So my medications seem to be working (a few months out now). This is quite good news, and I’m sensing an upwards trend in my mood. I’m not in the ever-depressed state that is my normal. And I’m sleeping for the first time in my whole life, quality sleep that is actually leaving me not feeling tired. Pretty much, I’m counting this as a win. Since I’m feeling better, with more energy, I’m actually quite thrilled that my life seems to be evening out somewhat.
Still, I’m cautious. Medications have always stopped working for me in the past. I don’t want to get too optimistic about this treatment working, and then have it fail on me again, as the others have all inevitably done. I like being on the level and feeling good, happy-ish again. But still, I’m very cautious about what is going to happen in the next few months. I have a tolerance or something to medications, or my mental disorders tend to be treatment resistant to a more or less greater extent. So until this method seems to work outwards of a year, I’m going to be skeptical of exactly how useful it is for the long term.
I want to be optimistic about everything, to just believe that it’s all going to work out without fail. That hasn’t been the case in the past though, and I don’t like being burned per say, so I’m leaning on the side of over-cautious.
My medications though, since I’m finally finding a level again, I have new questions arising in my head. After all, if it requires medical treatment for me to remain emotionally and mentally level, then I wonder how much I can trust anything that I do. Can I trust what I see or hear, what I work on, if I can’t even have my own mind in solid, stable peace without medical intervention? Not that I’m delusional or I hallucinate, I don’t do that, even off my meds, but I am curious as to how the medications in my system might affect my experiences. I wonder if they might cloud my ability to contact deity, or to fully participate. But then I shake those thoughts off. Because no one is perfect. And my issues are just strong enough in a chemical unbalance that I need some extra help.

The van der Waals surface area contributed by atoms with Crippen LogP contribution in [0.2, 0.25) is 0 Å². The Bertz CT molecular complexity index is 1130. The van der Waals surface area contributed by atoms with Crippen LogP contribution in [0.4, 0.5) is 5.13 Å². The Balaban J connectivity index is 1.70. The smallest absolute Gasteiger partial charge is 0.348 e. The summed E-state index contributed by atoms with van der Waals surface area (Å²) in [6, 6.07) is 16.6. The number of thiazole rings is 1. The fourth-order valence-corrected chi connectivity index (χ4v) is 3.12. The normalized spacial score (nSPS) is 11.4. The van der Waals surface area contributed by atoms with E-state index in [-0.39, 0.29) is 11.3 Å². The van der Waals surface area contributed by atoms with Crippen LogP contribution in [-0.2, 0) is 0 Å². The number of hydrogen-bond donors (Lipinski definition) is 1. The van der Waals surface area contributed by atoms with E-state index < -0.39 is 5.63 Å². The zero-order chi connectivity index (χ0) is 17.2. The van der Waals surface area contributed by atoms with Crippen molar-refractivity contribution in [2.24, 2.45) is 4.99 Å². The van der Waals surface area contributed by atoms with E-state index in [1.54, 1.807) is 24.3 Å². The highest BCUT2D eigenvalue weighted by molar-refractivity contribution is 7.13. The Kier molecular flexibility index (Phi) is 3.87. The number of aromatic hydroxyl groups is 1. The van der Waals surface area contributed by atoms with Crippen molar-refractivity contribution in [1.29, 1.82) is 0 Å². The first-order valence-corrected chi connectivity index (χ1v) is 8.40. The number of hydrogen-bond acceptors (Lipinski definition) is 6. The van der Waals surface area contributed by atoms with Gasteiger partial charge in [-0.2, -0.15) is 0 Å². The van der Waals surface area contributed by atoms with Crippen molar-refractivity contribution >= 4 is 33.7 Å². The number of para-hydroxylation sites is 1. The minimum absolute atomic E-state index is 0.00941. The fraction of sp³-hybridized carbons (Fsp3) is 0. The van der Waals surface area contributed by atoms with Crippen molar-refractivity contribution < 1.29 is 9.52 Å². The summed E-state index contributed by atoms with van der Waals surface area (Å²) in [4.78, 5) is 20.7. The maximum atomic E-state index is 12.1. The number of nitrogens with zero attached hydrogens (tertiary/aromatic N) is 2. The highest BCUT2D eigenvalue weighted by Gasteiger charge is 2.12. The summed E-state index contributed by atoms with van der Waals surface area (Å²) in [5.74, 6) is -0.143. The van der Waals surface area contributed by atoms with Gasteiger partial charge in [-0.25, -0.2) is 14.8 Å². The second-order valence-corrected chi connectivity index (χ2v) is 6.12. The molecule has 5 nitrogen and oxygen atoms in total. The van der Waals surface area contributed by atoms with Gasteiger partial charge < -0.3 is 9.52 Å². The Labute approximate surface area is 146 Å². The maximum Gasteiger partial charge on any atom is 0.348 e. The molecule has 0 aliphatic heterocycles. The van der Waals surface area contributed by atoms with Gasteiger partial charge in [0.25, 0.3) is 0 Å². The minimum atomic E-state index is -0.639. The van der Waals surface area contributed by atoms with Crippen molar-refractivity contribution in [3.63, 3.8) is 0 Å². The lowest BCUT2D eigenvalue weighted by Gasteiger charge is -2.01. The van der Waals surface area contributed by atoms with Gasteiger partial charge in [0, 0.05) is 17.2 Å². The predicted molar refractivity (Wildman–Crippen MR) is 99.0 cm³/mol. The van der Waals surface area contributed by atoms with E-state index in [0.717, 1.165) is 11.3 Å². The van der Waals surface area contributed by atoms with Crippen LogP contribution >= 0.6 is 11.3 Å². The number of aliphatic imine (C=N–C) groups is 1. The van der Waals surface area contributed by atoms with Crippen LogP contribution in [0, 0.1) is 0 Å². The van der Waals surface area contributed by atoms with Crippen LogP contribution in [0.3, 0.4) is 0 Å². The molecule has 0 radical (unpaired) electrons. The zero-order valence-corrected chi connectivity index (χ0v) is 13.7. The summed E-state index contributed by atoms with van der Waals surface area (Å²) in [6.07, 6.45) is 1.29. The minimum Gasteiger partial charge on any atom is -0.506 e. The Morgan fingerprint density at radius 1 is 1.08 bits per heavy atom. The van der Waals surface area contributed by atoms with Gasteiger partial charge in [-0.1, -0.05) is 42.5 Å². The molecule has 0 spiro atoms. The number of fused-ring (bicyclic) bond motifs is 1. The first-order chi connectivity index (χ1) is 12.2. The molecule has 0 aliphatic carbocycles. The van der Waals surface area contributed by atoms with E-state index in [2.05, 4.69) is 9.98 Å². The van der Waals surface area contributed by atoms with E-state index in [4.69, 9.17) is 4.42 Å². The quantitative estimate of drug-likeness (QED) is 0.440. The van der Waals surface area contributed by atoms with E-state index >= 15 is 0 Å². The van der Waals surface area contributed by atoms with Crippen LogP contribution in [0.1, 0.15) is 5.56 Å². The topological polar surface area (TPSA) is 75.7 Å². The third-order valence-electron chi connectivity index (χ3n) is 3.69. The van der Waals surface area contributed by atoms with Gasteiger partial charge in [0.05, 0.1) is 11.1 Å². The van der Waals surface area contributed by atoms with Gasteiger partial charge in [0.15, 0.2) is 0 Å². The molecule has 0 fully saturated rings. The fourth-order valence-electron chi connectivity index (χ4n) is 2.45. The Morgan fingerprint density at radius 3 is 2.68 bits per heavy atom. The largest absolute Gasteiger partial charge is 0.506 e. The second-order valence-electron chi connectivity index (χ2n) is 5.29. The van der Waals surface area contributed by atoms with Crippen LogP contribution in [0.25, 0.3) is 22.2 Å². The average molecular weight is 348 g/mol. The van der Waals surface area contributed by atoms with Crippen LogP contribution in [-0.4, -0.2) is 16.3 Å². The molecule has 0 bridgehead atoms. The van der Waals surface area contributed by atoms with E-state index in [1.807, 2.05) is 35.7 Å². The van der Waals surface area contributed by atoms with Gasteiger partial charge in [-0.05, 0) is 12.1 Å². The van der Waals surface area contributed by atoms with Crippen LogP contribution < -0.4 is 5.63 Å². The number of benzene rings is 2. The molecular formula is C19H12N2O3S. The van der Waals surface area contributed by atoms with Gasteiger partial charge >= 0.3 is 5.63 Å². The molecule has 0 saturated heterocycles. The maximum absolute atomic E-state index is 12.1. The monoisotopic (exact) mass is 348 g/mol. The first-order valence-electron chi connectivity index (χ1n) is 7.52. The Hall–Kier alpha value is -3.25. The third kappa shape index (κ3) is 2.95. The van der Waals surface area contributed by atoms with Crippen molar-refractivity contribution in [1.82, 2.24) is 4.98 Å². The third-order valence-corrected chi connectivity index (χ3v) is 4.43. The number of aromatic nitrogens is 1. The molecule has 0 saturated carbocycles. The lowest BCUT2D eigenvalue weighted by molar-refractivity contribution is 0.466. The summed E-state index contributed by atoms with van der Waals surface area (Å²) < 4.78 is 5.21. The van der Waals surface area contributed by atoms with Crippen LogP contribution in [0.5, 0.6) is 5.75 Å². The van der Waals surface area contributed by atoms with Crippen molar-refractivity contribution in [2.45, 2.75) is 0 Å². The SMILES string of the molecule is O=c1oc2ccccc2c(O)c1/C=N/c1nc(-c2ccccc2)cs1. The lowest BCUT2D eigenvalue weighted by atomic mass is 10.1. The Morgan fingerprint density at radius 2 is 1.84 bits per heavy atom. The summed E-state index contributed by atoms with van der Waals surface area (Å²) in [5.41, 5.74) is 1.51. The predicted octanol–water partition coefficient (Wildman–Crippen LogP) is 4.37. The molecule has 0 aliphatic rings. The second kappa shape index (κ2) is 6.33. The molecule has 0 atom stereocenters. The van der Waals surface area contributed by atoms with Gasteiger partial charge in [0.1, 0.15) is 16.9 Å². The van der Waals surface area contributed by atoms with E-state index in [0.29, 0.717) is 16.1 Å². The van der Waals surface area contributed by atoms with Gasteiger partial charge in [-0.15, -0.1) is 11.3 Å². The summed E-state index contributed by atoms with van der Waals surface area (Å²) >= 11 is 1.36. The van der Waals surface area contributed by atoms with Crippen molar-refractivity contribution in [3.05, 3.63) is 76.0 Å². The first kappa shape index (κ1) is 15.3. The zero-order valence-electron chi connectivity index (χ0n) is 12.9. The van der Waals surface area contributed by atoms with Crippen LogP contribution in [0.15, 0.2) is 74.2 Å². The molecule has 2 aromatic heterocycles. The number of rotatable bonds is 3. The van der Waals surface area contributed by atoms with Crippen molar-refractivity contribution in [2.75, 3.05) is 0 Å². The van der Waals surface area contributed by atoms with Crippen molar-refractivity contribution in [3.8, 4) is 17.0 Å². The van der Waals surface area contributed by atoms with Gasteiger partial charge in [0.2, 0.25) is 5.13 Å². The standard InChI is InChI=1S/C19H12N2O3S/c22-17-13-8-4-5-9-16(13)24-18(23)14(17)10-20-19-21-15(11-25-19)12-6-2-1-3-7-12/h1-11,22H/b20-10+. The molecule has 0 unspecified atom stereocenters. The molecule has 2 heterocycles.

That doesn’t mean that I should distrust everything I encounter. Or at least, I believe it doesn’t.
I’m careful about what I believe and accept. I judge it all against the litmus test of reasonable expectation, lore and the broader experiences of the “pagan community”. Also, I know what I’m like at my worst, what my mind is like, so I think I have a pretty good handle on telling if my mind is making things up to deal with situations. After all, who better than me now (more stable), to judge what I have gone through and whether my own experiences are valid or not?
I’m sure if I needed to, I could always find ways to check against what I think. After all, the scholar in me does not like to be wrong, and so I do lots of research and checks. I don’t think that I would be any less careful in my workings, because I’m that cautious in my daily life. After all, after years of having to pretend at “normal” to fit in, I know what things should be like. In terms of my religious beliefs it is more difficult, far less of a “normal” to be compared to, but the same basic caution that I have in my non-magic life should serve me just as well.
Basically, I’ve come to the conclusion that my medications are helpful. (Of course they are, or I wouldn’t be taking them, I mean helpful beyond the diagnosed purpose of my taking them) Knowing what it’s like to be on an even keel helps me to act and think more calmly, to learn more and understand more about the world around me. If that weren’t a good thing, I don’t know what could be considered so. The medication I’m on helps me feel more myself, and being more comfortable in my own skin makes it easier for me to work in general with regards to spirituality.∗